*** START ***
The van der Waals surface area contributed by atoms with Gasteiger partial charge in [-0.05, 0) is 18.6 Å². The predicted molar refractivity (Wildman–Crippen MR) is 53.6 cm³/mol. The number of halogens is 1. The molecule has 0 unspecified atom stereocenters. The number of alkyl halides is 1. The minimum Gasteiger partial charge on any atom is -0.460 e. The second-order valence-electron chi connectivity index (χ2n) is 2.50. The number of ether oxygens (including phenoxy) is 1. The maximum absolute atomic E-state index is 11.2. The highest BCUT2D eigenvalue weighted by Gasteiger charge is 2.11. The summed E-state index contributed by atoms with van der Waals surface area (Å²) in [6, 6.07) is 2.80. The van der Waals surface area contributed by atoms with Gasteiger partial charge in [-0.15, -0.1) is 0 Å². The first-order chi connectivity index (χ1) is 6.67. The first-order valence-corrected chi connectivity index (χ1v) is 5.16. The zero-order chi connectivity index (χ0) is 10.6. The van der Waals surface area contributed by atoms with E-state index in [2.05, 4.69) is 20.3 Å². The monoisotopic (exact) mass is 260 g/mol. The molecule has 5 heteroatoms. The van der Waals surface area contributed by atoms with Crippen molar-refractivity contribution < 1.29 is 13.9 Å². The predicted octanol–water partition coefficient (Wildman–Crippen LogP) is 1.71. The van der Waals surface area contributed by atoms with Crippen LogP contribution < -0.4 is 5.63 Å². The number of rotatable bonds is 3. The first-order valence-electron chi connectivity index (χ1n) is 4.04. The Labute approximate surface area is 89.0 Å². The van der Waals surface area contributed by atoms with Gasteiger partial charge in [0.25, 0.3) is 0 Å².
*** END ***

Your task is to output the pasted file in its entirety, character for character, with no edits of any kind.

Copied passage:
The van der Waals surface area contributed by atoms with Gasteiger partial charge in [-0.05, 0) is 18.6 Å². The predicted molar refractivity (Wildman–Crippen MR) is 53.6 cm³/mol. The number of halogens is 1. The molecule has 0 unspecified atom stereocenters. The number of alkyl halides is 1. The minimum Gasteiger partial charge on any atom is -0.460 e. The second-order valence-electron chi connectivity index (χ2n) is 2.50. The number of ether oxygens (including phenoxy) is 1. The maximum absolute atomic E-state index is 11.2. The highest BCUT2D eigenvalue weighted by Gasteiger charge is 2.11. The summed E-state index contributed by atoms with van der Waals surface area (Å²) in [6, 6.07) is 2.80. The van der Waals surface area contributed by atoms with Gasteiger partial charge in [-0.15, -0.1) is 0 Å². The first-order chi connectivity index (χ1) is 6.67. The first-order valence-corrected chi connectivity index (χ1v) is 5.16. The zero-order chi connectivity index (χ0) is 10.6. The van der Waals surface area contributed by atoms with E-state index in [2.05, 4.69) is 20.3 Å². The monoisotopic (exact) mass is 260 g/mol. The molecule has 5 heteroatoms. The van der Waals surface area contributed by atoms with Crippen molar-refractivity contribution < 1.29 is 13.9 Å². The predicted octanol–water partition coefficient (Wildman–Crippen LogP) is 1.71. The van der Waals surface area contributed by atoms with Crippen LogP contribution < -0.4 is 5.63 Å². The number of rotatable bonds is 3. The first-order valence-electron chi connectivity index (χ1n) is 4.04. The Labute approximate surface area is 89.0 Å². The van der Waals surface area contributed by atoms with Gasteiger partial charge in [0.25, 0.3) is 0 Å².